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Jay Mueller completed his Ph.D. in 2016 with a dissertation entitled "Literary Midwifery before Plato: Case Studies in Indirect Communication." Email: jaymueller@nyu.edu

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Nathalie Sado Nisinson received her PhD in Classics in 2017.  Her areas of interest include Augustan literature and religion, Latin pedagogy, and spoken Latin.  In Fall of 2017, she takes up a new position as Upper School Latin Teacher at the Marymount School of New York. Email: nathalielsn@gmail.com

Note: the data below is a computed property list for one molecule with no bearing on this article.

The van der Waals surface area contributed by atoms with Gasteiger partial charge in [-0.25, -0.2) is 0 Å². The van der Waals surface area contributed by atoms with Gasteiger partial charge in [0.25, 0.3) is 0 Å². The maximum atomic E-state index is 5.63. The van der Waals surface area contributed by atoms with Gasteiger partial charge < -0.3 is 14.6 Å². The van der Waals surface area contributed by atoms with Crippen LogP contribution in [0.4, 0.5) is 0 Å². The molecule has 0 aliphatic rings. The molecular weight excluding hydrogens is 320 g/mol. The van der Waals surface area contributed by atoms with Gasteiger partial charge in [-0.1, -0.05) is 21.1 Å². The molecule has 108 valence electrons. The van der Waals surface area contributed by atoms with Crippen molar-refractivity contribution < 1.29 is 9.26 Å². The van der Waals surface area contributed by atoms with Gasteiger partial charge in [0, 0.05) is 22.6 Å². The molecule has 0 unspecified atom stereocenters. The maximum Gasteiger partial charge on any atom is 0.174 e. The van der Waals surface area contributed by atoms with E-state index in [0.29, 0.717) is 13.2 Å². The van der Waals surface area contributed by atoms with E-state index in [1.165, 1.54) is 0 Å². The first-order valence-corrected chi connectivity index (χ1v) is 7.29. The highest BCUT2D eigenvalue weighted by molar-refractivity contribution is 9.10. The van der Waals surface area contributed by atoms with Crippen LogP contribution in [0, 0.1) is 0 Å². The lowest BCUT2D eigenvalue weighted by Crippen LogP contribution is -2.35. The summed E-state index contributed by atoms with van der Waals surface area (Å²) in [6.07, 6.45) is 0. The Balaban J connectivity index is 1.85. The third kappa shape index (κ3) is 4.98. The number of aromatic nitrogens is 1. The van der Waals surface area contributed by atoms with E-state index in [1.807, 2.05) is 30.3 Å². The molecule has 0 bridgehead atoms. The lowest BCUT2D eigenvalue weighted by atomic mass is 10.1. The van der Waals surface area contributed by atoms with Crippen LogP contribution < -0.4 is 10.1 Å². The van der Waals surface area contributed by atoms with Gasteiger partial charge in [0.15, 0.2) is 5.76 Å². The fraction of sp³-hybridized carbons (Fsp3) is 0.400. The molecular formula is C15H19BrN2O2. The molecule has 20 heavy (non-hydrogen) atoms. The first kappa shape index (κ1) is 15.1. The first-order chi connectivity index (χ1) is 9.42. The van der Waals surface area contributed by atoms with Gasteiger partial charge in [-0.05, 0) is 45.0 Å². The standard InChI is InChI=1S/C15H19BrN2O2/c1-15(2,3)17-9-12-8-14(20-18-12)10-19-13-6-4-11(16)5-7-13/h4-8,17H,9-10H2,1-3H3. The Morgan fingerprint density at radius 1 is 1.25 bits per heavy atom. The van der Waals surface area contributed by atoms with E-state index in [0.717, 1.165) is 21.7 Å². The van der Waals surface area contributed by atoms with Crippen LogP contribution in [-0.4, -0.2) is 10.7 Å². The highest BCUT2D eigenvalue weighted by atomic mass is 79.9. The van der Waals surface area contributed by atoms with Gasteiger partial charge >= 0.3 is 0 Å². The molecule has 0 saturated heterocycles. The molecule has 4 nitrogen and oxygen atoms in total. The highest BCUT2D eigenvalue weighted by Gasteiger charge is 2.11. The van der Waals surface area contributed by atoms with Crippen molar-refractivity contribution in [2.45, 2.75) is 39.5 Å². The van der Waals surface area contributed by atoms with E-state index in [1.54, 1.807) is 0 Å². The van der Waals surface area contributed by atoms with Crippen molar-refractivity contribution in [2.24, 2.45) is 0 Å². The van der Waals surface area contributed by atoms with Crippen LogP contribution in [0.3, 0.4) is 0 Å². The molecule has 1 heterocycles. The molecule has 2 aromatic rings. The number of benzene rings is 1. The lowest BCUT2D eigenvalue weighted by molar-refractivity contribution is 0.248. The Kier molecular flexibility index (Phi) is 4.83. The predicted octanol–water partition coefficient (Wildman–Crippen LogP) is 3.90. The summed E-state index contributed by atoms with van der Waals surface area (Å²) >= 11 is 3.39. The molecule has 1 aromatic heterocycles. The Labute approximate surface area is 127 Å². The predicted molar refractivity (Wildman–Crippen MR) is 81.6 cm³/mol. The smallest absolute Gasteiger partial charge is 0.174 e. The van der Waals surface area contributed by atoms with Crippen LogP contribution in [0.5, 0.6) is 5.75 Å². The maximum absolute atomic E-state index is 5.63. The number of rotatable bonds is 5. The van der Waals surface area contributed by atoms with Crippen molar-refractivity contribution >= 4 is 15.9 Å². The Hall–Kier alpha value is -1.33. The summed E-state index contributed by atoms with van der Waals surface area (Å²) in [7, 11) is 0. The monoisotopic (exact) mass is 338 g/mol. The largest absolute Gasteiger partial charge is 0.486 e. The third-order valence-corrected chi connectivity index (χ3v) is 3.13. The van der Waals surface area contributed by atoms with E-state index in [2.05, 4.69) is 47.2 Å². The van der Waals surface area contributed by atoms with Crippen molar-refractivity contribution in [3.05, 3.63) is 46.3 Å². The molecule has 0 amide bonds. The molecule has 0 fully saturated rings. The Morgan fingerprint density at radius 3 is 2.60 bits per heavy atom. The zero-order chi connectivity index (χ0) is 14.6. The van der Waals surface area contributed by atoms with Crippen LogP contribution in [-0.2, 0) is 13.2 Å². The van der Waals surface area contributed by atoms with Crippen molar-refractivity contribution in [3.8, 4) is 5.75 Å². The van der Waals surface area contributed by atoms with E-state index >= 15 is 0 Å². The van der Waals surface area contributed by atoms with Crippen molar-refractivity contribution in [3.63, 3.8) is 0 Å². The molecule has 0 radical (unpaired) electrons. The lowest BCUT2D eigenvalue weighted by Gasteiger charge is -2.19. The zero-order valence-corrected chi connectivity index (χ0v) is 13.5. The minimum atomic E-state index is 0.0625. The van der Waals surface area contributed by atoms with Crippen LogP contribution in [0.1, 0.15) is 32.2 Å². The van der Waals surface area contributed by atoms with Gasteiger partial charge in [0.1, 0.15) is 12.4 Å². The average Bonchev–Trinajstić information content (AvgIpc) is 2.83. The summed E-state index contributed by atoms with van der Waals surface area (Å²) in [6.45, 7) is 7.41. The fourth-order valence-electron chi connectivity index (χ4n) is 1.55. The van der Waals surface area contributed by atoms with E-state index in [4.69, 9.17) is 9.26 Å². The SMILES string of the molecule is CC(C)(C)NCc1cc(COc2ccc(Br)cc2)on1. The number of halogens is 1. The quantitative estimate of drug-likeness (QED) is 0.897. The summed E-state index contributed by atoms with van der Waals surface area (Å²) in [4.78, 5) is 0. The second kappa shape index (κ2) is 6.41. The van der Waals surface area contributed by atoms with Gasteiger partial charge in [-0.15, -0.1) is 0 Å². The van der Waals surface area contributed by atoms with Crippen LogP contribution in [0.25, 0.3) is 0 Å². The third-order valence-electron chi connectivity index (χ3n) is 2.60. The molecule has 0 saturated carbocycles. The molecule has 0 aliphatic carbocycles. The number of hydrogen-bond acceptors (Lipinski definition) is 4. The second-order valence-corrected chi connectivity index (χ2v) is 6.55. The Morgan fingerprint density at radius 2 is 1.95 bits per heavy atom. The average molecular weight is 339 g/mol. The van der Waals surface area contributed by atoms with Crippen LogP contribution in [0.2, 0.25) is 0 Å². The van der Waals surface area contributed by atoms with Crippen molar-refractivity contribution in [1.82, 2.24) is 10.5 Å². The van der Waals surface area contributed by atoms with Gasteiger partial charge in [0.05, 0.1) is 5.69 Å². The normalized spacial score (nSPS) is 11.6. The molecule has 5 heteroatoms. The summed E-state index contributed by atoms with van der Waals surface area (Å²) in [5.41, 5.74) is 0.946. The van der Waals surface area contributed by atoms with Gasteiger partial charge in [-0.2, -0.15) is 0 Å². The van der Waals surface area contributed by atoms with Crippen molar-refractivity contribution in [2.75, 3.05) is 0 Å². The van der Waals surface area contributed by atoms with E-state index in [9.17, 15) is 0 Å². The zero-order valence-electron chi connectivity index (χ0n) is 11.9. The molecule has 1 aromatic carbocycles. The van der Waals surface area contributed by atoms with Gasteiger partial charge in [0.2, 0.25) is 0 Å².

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Benjamin Sammons graduated from NYU in 2007 with a dissertation entitled Homeric Catalogue: Tradition, Paradigm and the Limits of Narrativity, published in revised form with Oxford University Press under the new title The Art and Rhetoric of the Homeric Catalogue (2010).  He has published articles on Homer and early Greek epic in Classical Journal, Greek Roman and Byzantine Studies, Classical Bulletin, and Histos, and has articles forthcoming in Mnemosyne, and Trends in Classics. He has presented numerous papers on Greek epic and tragedy at meetings of the APA and CAMWS. His current book project is entitled Device and Composition in the Greek Epic Cycle. Since his graduation, Ben has held teaching positions at Penn State University, Montclair State University, Queens College, and NYU. Email: benjamin.sammons@gmail.com